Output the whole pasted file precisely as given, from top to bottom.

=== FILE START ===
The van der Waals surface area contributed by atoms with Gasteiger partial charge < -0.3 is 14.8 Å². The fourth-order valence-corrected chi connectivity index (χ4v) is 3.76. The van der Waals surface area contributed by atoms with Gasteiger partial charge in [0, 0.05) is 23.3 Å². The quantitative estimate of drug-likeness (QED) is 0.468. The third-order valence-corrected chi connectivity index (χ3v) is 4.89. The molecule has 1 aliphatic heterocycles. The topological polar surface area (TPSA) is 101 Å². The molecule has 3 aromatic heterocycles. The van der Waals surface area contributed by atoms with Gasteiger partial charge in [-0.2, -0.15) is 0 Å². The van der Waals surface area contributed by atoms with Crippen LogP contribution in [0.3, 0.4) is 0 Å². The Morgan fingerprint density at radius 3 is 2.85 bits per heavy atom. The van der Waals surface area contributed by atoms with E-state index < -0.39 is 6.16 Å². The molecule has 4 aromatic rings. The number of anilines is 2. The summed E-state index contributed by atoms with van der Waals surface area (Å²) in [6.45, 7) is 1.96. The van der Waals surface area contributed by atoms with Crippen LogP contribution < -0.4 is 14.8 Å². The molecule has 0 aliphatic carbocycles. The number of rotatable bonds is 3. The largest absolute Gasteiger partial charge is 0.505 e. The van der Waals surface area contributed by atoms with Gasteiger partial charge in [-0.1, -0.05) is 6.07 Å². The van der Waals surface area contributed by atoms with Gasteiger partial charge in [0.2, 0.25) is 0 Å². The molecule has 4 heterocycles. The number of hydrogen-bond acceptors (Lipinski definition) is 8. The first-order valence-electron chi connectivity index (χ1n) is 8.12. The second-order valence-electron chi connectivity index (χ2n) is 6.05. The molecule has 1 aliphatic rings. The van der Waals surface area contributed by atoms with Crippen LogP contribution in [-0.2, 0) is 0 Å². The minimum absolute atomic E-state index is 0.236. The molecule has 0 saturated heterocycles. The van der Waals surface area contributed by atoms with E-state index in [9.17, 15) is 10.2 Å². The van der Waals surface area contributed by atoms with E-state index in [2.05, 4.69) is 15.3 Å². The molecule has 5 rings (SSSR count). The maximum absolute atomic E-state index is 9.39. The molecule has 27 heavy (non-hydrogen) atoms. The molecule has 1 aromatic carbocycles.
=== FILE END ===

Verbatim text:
The van der Waals surface area contributed by atoms with Gasteiger partial charge < -0.3 is 14.8 Å². The fourth-order valence-corrected chi connectivity index (χ4v) is 3.76. The van der Waals surface area contributed by atoms with Gasteiger partial charge in [0, 0.05) is 23.3 Å². The quantitative estimate of drug-likeness (QED) is 0.468. The third-order valence-corrected chi connectivity index (χ3v) is 4.89. The molecule has 1 aliphatic heterocycles. The topological polar surface area (TPSA) is 101 Å². The molecule has 3 aromatic heterocycles. The van der Waals surface area contributed by atoms with Gasteiger partial charge in [-0.2, -0.15) is 0 Å². The van der Waals surface area contributed by atoms with Crippen LogP contribution in [0.3, 0.4) is 0 Å². The Morgan fingerprint density at radius 3 is 2.85 bits per heavy atom. The van der Waals surface area contributed by atoms with E-state index < -0.39 is 6.16 Å². The molecule has 4 aromatic rings. The number of anilines is 2. The summed E-state index contributed by atoms with van der Waals surface area (Å²) in [6.45, 7) is 1.96. The van der Waals surface area contributed by atoms with Crippen LogP contribution < -0.4 is 14.8 Å². The molecule has 0 aliphatic carbocycles. The number of rotatable bonds is 3. The largest absolute Gasteiger partial charge is 0.505 e. The van der Waals surface area contributed by atoms with Gasteiger partial charge in [-0.1, -0.05) is 6.07 Å². The van der Waals surface area contributed by atoms with Gasteiger partial charge in [0.2, 0.25) is 0 Å². The molecule has 4 heterocycles. The number of hydrogen-bond acceptors (Lipinski definition) is 8. The first-order valence-electron chi connectivity index (χ1n) is 8.12. The second-order valence-electron chi connectivity index (χ2n) is 6.05. The molecule has 1 aliphatic rings. The van der Waals surface area contributed by atoms with Crippen LogP contribution in [-0.2, 0) is 0 Å². The minimum absolute atomic E-state index is 0.236. The molecule has 0 saturated heterocycles. The van der Waals surface area contributed by atoms with E-state index in [9.17, 15) is 10.2 Å². The van der Waals surface area contributed by atoms with E-state index in [2.05, 4.69) is 15.3 Å². The molecule has 5 rings (SSSR count). The maximum absolute atomic E-state index is 9.39. The molecule has 27 heavy (non-hydrogen) atoms. The molecule has 1 aromatic carbocycles.